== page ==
|CLEVELAND||Mike Pettine||Jim O'Neil||3-4|
|DALLAS||Jason Garrett||Rod Marinelli||4-3|
|DENVER||GARY KUBIAK||WADE PHILLIPS||3-4|
|DETROIT||Jim Caldwell||Teryl Austin||4-3|
|GREEN BAY||Mike McCarthy||Dom Capers||3-4|
|HOUSTON||Bill O'Brien||Romeo Crennel||3-4|
|INDIANAPOLIS||Chuck Pagano||Greg Manusky||3-4|
|JACKSONVILLE||Gus Bradley||Bob Babich||4-3|
|KANSAS CITY||Andy Reid||Bob Sutton||3-4|
|MIAMI||Joe Philbin||Kevin Coyle||4-3|
|MINNESOTA||Mike Zimmer||George Edwards||4-3|
|NEW ENGLAND||Bill Belichick||Matt Patricia||3-4|
|NEW ORLEANS||Sean Payton||Rob Ryan (DENNIS ALLEN)||3-4|
|NEW YORK GIANTS||Tom Coughlin||STEVE SPAGNUOLO||4-3|
|NEW YORK JETS||TODD BOWLES||KACY RODGERS||3-4|
|OAKLAND||JACK DEL RIO||KEN NORTON, JR||4-3|
|PHILADELPHIA||Chip Kelly||Billy Davis||3-4|
|PITTSBURGH||Mike Tomlin||KEITH BUTLER||3-4|
|ST. LOUIS||Jeff Fisher||Gregg Williams||4-3|
|SAN DIEGO||Mike McCoy||John Pagano||3-4|
|SAN FRANCISCO||JIM TOMSULA||ERIC MANGINI||3-4|
|SEATTLE||Pete Carroll||KRIS RICHARD||4-3|
|TAMPA BAY||Lovie Smith||Leslie Frazier||4-3|
|TENNESSEE||Ken Whisenhunt||Ray Horton (DICK LEBEAU)||3-4|
|WASHINGTON||Jay Gruden||JOE BARRY||3-4|
Chicago hires John Fox as head coach and Vic Fangio as defensive coordinator
(replacing Marc Trestman and Mel Tucker)
Fox told reporters he wasn't tied to a specific defensive front in his press conference and has long experience with the 3-4 front. However, Fangio is a long time 3-4 coordinator and the Bears changed the title of their defensive line coach to outside linebacker coach. I think it's very likely the Bears are planning to be a 3-4 base.
Fangio uses multiple concepts but favors an aggressive 3-4 with lots of fire zone concepts and a 2-4-5 nickel package. Such a combination would leave room for multiple every down linebackers.
With D.J. Williams, Lance Briggs, and Darryl Sharpton all free agents, Jon Bostic and Christian Jones are heavy early favorites for the inside linebacker jobs. Both have every-down upside. I've been hard on Bostic, but he showed the ability to translate his athleticism into good linebacker play last year. Jones was inconsistent, but his size and speed are a good fit for Fangio's defense. There's a chance Briggs could return to Chicago with the new coaching staff, but don't bet on him being a key cog in this group.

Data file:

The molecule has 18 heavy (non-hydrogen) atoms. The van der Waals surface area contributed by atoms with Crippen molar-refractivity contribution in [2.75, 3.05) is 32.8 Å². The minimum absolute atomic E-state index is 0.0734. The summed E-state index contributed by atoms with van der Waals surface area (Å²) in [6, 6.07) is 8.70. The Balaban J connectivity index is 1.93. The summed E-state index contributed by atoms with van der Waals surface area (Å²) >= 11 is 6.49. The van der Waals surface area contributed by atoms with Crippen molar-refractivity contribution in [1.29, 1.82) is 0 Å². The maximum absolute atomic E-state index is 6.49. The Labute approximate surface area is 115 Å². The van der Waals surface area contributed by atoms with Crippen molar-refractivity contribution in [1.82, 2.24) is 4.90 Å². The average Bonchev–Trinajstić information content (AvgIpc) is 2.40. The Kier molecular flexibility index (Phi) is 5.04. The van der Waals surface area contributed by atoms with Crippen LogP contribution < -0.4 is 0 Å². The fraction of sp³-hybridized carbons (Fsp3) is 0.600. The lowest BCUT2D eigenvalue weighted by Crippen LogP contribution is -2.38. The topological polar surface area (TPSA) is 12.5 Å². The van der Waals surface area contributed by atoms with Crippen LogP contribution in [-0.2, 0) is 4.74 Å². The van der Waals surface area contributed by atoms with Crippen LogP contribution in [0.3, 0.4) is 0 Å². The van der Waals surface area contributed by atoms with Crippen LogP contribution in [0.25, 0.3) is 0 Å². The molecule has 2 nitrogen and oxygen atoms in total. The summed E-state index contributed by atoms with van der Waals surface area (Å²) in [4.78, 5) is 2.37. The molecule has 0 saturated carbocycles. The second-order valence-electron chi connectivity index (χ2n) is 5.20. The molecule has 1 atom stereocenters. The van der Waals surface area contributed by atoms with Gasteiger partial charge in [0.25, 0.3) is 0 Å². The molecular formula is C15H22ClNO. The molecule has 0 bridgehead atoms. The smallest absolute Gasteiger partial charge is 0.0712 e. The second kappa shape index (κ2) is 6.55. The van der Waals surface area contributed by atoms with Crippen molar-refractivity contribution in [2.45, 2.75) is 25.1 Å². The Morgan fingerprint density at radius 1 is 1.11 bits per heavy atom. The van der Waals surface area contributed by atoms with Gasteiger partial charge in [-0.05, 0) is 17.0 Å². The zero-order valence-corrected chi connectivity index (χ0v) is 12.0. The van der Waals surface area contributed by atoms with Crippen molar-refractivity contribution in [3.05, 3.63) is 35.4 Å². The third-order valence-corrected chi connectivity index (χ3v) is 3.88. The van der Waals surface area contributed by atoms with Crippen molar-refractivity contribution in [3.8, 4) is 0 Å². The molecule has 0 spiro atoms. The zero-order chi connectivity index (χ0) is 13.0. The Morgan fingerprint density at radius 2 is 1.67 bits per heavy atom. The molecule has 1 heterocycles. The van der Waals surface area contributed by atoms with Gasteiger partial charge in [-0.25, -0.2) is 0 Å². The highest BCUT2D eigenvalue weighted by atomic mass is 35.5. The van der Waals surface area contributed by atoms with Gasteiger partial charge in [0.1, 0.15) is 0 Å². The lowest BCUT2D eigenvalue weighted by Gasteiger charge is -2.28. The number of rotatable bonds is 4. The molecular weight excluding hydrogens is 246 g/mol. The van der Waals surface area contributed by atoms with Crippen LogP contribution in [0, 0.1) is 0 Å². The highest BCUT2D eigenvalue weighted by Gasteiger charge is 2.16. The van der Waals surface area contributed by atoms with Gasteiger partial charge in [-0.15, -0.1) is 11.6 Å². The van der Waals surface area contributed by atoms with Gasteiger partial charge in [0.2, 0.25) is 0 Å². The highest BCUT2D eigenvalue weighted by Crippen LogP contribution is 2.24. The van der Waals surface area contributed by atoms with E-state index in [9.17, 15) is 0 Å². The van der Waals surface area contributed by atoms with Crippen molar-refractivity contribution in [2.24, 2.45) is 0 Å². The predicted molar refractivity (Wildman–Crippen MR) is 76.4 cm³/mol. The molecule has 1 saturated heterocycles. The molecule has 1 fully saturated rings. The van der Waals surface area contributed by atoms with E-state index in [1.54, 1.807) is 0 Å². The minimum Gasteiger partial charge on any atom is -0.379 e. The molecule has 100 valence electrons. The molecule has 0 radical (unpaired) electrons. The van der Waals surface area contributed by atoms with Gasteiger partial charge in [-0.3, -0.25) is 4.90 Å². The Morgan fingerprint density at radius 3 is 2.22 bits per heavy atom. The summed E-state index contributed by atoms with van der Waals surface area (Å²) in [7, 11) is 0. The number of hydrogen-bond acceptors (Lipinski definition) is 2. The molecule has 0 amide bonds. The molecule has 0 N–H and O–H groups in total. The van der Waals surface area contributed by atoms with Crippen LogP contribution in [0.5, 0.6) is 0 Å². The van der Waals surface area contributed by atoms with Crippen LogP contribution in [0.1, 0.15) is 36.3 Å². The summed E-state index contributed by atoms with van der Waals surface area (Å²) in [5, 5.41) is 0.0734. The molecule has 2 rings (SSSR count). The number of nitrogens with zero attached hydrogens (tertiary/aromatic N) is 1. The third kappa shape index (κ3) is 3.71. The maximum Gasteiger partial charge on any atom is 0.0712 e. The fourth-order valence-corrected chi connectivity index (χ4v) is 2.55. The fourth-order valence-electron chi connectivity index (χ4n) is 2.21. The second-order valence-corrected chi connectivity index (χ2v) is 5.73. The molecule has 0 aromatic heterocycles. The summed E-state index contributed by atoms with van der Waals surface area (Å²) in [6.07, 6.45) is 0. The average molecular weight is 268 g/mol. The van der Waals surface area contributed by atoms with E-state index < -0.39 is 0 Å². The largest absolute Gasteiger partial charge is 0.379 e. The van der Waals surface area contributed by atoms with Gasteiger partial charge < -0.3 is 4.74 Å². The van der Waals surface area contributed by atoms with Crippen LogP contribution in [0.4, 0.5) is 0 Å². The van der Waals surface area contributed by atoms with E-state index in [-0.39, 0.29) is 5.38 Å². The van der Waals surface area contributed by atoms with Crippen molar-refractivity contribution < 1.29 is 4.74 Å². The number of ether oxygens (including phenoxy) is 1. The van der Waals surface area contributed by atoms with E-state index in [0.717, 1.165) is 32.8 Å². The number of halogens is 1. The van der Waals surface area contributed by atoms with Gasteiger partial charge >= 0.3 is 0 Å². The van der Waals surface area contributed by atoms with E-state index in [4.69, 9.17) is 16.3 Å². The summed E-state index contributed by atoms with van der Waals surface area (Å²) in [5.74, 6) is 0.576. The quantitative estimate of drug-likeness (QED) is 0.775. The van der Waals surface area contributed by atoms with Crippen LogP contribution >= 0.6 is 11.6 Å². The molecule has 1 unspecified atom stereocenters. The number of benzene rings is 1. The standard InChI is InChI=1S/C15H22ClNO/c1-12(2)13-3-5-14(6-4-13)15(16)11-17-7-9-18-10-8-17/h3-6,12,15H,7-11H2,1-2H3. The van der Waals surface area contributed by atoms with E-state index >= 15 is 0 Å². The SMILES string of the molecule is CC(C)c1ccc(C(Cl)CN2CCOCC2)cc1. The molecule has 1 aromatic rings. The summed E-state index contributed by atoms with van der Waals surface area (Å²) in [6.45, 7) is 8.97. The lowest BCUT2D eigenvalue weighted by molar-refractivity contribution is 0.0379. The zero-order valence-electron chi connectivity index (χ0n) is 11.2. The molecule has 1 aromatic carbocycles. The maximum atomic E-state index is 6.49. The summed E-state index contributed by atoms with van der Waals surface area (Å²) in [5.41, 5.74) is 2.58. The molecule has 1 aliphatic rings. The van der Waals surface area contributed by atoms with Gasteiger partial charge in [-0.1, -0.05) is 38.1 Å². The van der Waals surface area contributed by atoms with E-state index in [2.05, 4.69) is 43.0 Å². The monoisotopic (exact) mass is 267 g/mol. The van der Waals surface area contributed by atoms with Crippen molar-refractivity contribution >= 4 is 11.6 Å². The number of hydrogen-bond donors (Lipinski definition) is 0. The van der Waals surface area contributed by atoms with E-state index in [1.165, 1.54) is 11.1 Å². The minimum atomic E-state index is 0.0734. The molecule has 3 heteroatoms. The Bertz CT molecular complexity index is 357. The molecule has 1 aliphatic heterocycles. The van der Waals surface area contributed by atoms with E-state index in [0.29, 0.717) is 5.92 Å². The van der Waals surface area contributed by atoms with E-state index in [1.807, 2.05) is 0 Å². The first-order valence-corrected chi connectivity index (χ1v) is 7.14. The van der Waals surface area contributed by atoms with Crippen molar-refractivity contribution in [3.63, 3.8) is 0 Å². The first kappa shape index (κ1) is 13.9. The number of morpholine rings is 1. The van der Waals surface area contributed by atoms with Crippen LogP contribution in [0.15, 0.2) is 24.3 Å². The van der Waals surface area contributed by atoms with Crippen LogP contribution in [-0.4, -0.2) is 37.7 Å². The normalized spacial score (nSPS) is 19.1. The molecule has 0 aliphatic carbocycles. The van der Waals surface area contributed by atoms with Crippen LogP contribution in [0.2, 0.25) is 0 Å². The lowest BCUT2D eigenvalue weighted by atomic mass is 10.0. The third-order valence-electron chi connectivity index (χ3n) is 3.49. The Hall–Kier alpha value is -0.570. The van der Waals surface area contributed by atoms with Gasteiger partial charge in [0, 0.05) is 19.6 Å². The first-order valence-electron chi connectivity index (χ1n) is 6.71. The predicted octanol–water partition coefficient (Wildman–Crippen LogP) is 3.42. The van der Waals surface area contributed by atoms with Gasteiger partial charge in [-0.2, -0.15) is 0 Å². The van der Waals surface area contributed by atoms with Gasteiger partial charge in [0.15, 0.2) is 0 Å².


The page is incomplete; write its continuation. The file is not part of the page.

The current defensive line and outside linebacker groups do not fit easily into Fangio's scheme. Jared Allen and Willie Young are the Bears' best returning pass rushers but aren't good fits as 3-4 outside linebackers on base downs. Both look like situational players on passing downs to me. Shea McClellin is the most versatile edge player on the roster, but he's a below replacement level talent. Lamarr Houston will work well as a 5-technique weak side 3-4 end, but it's questionable whether he'll be able to handle 700+ snaps coming off an ACL injury.
The Bears are flush with undersized, penetrating tackles -- Jay Ratliff, Will Sutton, Ego Ferguson, Stephen Paea. Ratliff was successful in Wade Phillips' 1-gap 3-4, but Fangio likes a bigger nose. Expect to see acquisitions at tackle, with Fangio taking a long look at who succeed in rotation at tackle or end.
Free agency and the draft will better define Fangio's plan. For now, I expect to slot only Bostic and Jones in my pre-draft tiers.
Denver hires Gary Kubiak as head coach and Wade Phillips as defensive coordinator'
(replacing John Fox and Jack Del Rio)
The Phillips playbook has long been full of aggressive 1-gap 3-4 concepts. He's also long preferred a traditional 4-2-5 front on passing downs. The Broncos were a 4-3 front under Del Rio, but they have the pieces to transition quickly to Phillips' preferred fronts.
Denver has two edge rushing talents (DeMarcus Ware and Von Miller) that would reduce easily to defensive ends in subpackages, two aggressive inside linebackers with the ability to play downhill against the run and cover (Danny Trevathan and Brandon Marshall), and a mix of strong 3-4 line prospects (Terrance Knighton, Sylvester Williams, Derek Wolfe, Malik Jackson).